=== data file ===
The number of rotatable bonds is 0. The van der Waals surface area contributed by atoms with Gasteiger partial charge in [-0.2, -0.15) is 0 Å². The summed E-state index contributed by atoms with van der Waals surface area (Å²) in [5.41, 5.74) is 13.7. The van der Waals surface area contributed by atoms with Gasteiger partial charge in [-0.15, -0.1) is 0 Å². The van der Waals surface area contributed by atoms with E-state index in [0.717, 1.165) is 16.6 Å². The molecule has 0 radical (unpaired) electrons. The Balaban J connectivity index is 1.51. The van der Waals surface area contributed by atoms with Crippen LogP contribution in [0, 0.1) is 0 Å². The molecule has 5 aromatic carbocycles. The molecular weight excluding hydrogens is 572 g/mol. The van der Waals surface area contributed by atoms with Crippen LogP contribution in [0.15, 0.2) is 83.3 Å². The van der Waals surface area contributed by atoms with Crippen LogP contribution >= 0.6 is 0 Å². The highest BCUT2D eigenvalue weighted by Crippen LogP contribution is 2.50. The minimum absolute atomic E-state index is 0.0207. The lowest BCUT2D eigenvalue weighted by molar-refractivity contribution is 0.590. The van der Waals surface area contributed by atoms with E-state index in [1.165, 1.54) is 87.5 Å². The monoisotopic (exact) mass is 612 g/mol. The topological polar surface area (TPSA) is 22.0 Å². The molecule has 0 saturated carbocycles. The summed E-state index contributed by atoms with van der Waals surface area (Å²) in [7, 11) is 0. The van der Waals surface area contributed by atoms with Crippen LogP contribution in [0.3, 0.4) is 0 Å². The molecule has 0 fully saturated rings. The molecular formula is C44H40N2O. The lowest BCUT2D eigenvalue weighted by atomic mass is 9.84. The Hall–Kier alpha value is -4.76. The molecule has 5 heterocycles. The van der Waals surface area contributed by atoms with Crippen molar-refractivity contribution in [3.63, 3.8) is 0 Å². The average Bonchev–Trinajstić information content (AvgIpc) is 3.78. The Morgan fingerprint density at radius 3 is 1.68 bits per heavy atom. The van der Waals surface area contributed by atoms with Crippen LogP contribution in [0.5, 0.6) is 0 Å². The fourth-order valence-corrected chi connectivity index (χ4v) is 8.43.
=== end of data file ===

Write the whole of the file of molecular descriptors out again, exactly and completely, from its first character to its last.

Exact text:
The number of rotatable bonds is 0. The van der Waals surface area contributed by atoms with Gasteiger partial charge in [-0.2, -0.15) is 0 Å². The summed E-state index contributed by atoms with van der Waals surface area (Å²) in [5.41, 5.74) is 13.7. The van der Waals surface area contributed by atoms with Gasteiger partial charge in [-0.15, -0.1) is 0 Å². The van der Waals surface area contributed by atoms with E-state index in [0.717, 1.165) is 16.6 Å². The molecule has 0 radical (unpaired) electrons. The Balaban J connectivity index is 1.51. The van der Waals surface area contributed by atoms with Crippen LogP contribution in [0, 0.1) is 0 Å². The molecule has 5 aromatic carbocycles. The molecular weight excluding hydrogens is 572 g/mol. The van der Waals surface area contributed by atoms with Crippen LogP contribution in [0.15, 0.2) is 83.3 Å². The van der Waals surface area contributed by atoms with Crippen LogP contribution >= 0.6 is 0 Å². The highest BCUT2D eigenvalue weighted by Crippen LogP contribution is 2.50. The minimum absolute atomic E-state index is 0.0207. The lowest BCUT2D eigenvalue weighted by molar-refractivity contribution is 0.590. The van der Waals surface area contributed by atoms with E-state index in [1.165, 1.54) is 87.5 Å². The monoisotopic (exact) mass is 612 g/mol. The topological polar surface area (TPSA) is 22.0 Å². The molecule has 0 saturated carbocycles. The summed E-state index contributed by atoms with van der Waals surface area (Å²) in [7, 11) is 0. The van der Waals surface area contributed by atoms with Crippen LogP contribution in [0.3, 0.4) is 0 Å². The molecule has 0 fully saturated rings. The molecular formula is C44H40N2O. The lowest BCUT2D eigenvalue weighted by atomic mass is 9.84. The Hall–Kier alpha value is -4.76. The molecule has 5 heterocycles. The van der Waals surface area contributed by atoms with Crippen molar-refractivity contribution in [3.63, 3.8) is 0 Å². The average Bonchev–Trinajstić information content (AvgIpc) is 3.78. The Morgan fingerprint density at radius 3 is 1.68 bits per heavy atom. The van der Waals surface area contributed by atoms with Crippen LogP contribution in [0.5, 0.6) is 0 Å². The fourth-order valence-corrected chi connectivity index (χ4v) is 8.43.